There are a lot of homegrown wine brands today, how do you think these fit into the wine industry?
I think choice is always good because it allows the consumer to have more availability. Choice is what leads to competition and better wine in the end. People will have more variety. And that will make them more aware, more educated, which overall improves their palates, which is going to make the wine makers make finer wine, and that improves the overall wine portion of the company. The price is always good for the market.
China recently announced their desire to turn its primary wine-producing region of Ningxia into one that rivals France’s Bordeaux. Do you think it’s a farfetched dream?
I think it’s absurd to think you can make one region like another. You can model it a bit. But every region is unique because the climate, the soil, everything is different for each region. You can never take things from one region and make it applicable to another. Bordeaux cannot emulate Burgundy, and wine cannot be champagne. Everything can’t be mass produced. I feel like the Chinese attitude is a bit displaced. But if they’re only doing the modelling, it means they want to identify something. They might have bigger studies to substantiate their research and see how it works out.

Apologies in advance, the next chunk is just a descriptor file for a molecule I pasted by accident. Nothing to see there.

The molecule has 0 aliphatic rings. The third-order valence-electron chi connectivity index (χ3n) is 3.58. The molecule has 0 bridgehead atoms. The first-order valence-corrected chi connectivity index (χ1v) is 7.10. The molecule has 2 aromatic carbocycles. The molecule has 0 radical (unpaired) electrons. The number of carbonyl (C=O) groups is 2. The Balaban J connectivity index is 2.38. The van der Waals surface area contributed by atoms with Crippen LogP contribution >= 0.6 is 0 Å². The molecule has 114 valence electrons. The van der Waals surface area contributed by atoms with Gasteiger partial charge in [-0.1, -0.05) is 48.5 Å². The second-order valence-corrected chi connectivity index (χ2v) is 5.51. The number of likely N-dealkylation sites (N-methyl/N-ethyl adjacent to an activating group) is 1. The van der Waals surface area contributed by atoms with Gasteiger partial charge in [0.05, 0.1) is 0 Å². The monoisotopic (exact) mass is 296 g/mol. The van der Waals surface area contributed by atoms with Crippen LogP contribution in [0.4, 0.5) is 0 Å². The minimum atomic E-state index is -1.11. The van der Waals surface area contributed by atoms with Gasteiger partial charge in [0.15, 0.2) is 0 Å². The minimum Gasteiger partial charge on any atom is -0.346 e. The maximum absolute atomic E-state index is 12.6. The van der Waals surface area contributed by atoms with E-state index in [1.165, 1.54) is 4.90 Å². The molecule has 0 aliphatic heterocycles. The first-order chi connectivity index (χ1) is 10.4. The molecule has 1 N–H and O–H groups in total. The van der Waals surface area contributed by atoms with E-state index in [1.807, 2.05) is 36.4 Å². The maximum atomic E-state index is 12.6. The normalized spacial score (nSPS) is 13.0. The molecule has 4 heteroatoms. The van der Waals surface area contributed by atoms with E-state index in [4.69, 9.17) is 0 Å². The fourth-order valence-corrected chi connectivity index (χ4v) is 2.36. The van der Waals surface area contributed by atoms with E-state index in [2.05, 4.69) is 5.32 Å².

China is finally getting its recognition for being a wine country, how do you think this shapes the wine industry in Asia?
They started much before us but they started in a larger state. A lot of it originally was bad wine, but today, their winemakers are producing some fine wine. They’re really focused. And they are doing it right.
How do you feel about the future of the Asian wine industry?
I think it is too vast. There’s a production site and there’s a consumption site. The consumption in South East Asia is really advanced. You have some great production, market and consumers in South East Asia — I won’t say India specifically. But in South East Asia, Hong Kong is a good example of a consumption site. Examples for production sites would be Thailand, Vietnam, India and China. We’re very young. We’re barely 20-30 years old in the field and the other countries that make wine are all 400 or 2,000 years old. So, we’re finding our way.
What can be done to further the homegrown wine industry?
I think Indian wine brands are already getting articulated abroad, showcasing themselves in international blocks, which is a good thing. I just think what we really need is support from the government more than the consumers buying local wine. The Indian wine is overpriced on the retail chef. It’s not the winemakers fault. It’s not the consumers fault. It’s the administration that has to do something to make it more conducive for the state to happen. Overall, the high taxation and the high levies are making it a bit difficult and those needs to possibly come down.
What are the luxury wines from the Asian market that one needs to know about from this year?
The only two brands that I wait behind on a regular basis used to be Charisma. I love them for their high-end wine. And then I’ve enjoyed Junoon by Fratelli a lot. And of course, Grover Zampa with their Insignia and Vijay Amritraj. These three wines would be my top picks.